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Mark Kay, Ph.D.
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Mark Kay, Ph.D.

Mark A. Kay MD, PhD, Dennis Farrey Family Professor, Department of Pediatrics; Professor, Department of Genetics, Stanford University School of Medicine
       Research Description: Dr. Kay’s research for over 25 years is related to gene therapy and non-coding RNA biology and he is an acknowledged leader in this field. He has long been interested in the development of gene transfer vectors for gene therapy as well as manipulating non-coding RNAs for therapeutic purposes. His foundational studies have led to several multi-institutional human trials for gene therapy of conditions like hemophilia. A major interest has been in unraveling the mechanism of viral vector transduction in vivo. His work during the last 15 years has focused on two vector systems, mini-circles and recombinant AAVs (rAAV). Kay’s group has shown that DNA vectors consisting of a circularized eukaryotic expression cassette (lacking plasmid DNA backbone sequences) provide more persistent levels of transgene expression from quiescent tissues compared to the same plasmid vectors. Dr. Kay’s laboratory uncovered insights into how an Adenoviral vector expressing beta-cell transcription factors results in reprogramming of non-beta cells into functional beta- like cells in vivo. Dr. Kay has been an active member of the diabetes and islet biology community, with funded projects with Dr. Markus Grompe previously in the NIH/NIDDK Beta Cell Biology Consortium, and currently is a co-PI on a UO1 project of the Human Islet Resource Network in the Consortium for Targeting and Regeneration (CTAR). Their group is currently investigating mechanisms and methods to develop gene transfer vectors that when delivered by intravenous infusion target native islet cells, or re-program liver cells into functional human beta-cells.
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Mark A. Kay MD, PhD, Dennis Farrey Family Professor, Department of Pediatrics; Professor, Department of Genetics, Stanford University School of Medicine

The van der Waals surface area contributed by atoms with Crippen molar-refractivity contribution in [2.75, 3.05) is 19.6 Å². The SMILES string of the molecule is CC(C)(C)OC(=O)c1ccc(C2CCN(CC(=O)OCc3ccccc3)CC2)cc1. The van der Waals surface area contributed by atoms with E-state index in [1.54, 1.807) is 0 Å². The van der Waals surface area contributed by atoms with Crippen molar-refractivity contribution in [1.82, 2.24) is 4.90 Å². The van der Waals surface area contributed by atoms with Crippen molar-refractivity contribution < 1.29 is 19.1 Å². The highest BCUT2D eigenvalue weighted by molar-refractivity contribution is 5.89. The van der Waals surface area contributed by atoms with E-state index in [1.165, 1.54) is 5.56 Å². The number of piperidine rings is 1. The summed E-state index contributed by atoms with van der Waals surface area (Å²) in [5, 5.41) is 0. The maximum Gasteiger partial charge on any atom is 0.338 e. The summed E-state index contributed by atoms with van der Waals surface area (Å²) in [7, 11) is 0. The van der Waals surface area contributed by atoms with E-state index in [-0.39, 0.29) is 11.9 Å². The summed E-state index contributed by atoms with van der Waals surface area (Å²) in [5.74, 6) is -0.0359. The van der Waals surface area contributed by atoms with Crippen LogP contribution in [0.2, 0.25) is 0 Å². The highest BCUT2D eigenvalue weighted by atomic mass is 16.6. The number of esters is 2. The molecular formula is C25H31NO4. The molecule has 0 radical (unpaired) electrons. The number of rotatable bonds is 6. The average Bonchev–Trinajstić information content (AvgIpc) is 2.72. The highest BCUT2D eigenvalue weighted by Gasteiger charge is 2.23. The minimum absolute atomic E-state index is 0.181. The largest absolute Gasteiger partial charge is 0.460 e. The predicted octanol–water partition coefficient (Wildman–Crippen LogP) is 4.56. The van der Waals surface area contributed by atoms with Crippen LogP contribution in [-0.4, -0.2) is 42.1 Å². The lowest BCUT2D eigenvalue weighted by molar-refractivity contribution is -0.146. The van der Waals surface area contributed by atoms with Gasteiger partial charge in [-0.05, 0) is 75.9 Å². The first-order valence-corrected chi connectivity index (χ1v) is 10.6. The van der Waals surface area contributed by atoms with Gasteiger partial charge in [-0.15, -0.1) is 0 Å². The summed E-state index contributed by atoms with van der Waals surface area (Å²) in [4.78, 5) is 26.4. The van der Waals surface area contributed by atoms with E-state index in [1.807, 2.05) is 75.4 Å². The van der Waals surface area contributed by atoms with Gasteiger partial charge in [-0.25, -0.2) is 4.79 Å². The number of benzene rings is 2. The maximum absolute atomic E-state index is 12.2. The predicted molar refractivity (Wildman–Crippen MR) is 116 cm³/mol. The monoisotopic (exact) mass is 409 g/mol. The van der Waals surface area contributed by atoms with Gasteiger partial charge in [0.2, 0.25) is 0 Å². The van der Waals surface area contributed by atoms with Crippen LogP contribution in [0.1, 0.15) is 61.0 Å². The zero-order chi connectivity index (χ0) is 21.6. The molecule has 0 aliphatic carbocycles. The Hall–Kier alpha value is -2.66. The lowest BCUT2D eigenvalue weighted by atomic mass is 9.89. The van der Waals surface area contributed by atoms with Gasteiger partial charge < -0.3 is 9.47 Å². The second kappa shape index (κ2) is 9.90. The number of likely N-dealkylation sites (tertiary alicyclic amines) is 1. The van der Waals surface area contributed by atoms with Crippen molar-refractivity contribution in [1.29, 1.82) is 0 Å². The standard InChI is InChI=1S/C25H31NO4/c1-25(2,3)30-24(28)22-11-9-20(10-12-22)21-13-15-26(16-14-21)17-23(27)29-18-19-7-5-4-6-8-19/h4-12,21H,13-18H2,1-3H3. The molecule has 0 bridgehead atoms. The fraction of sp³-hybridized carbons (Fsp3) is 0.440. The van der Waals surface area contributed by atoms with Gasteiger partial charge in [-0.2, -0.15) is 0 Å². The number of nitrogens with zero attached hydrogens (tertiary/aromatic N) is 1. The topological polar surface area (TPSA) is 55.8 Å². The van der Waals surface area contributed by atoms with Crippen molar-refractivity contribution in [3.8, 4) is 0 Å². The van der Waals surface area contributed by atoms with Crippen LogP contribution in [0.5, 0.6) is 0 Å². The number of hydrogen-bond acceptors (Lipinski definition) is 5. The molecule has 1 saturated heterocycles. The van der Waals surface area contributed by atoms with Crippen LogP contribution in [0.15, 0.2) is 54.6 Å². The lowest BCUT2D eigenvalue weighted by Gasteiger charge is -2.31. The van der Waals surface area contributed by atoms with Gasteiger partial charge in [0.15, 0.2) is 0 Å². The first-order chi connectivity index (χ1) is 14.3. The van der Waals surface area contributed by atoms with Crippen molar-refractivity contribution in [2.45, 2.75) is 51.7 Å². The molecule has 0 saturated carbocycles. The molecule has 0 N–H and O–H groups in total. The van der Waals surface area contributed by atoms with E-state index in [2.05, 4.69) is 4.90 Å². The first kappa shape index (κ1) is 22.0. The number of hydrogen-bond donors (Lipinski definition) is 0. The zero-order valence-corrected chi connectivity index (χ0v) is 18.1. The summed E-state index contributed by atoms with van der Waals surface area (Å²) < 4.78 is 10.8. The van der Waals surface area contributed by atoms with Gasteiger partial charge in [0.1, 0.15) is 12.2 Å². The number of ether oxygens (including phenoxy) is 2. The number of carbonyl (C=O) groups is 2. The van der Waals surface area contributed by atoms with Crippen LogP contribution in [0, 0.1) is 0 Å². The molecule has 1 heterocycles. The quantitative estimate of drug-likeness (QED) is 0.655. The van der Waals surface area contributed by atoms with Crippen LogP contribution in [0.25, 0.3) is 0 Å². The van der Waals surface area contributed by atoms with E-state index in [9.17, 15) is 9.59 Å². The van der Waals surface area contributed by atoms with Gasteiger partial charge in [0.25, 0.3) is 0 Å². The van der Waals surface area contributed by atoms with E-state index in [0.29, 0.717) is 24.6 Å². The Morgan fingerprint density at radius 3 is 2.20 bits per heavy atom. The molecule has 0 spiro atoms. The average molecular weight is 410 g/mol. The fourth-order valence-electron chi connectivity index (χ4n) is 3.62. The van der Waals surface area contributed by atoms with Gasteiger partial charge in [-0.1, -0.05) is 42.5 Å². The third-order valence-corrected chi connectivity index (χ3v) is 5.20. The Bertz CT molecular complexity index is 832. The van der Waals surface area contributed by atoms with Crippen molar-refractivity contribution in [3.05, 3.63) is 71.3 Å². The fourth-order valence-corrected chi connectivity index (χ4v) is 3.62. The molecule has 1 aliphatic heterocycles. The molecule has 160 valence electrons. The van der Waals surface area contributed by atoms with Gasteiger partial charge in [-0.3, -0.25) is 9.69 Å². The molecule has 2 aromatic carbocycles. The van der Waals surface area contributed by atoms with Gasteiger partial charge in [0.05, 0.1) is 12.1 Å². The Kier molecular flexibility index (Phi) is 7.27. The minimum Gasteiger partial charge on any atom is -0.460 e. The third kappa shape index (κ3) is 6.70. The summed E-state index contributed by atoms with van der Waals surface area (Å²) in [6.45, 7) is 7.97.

Research Description: Dr. Kay’s research for over 25 years is related to gene therapy and non-coding RNA biology and he is an acknowledged leader in this field. He has long been interested in the development of gene transfer vectors for gene therapy as well as manipulating non-coding RNAs for therapeutic purposes. His foundational studies have led to several multi-institutional human trials for gene therapy of conditions like hemophilia. A major interest has been in unraveling the mechanism of viral vector transduction in vivo. His work during the last 15 years has focused on two vector systems, mini-circles and recombinant AAVs (rAAV). Kay’s group has shown that DNA vectors consisting of a circularized eukaryotic expression cassette (lacking plasmid DNA backbone sequences) provide more persistent levels of transgene expression from quiescent tissues compared to the same plasmid vectors. Dr. Kay’s laboratory uncovered insights into how an Adenoviral vector expressing beta-cell transcription factors results in reprogramming of non-beta cells into functional beta- like cells in vivo. Dr. Kay has been an active member of the diabetes and islet biology community, with funded projects with Dr. Markus Grompe previously in the NIH/NIDDK Beta Cell Biology Consortium, and currently is a co-PI on a UO1 project of the Human Islet Resource Network in the Consortium for Targeting and Regeneration (CTAR). Their group is currently investigating mechanisms and methods to develop gene transfer vectors that when delivered by intravenous infusion target native islet cells, or re-program liver cells into functional human beta-cells.

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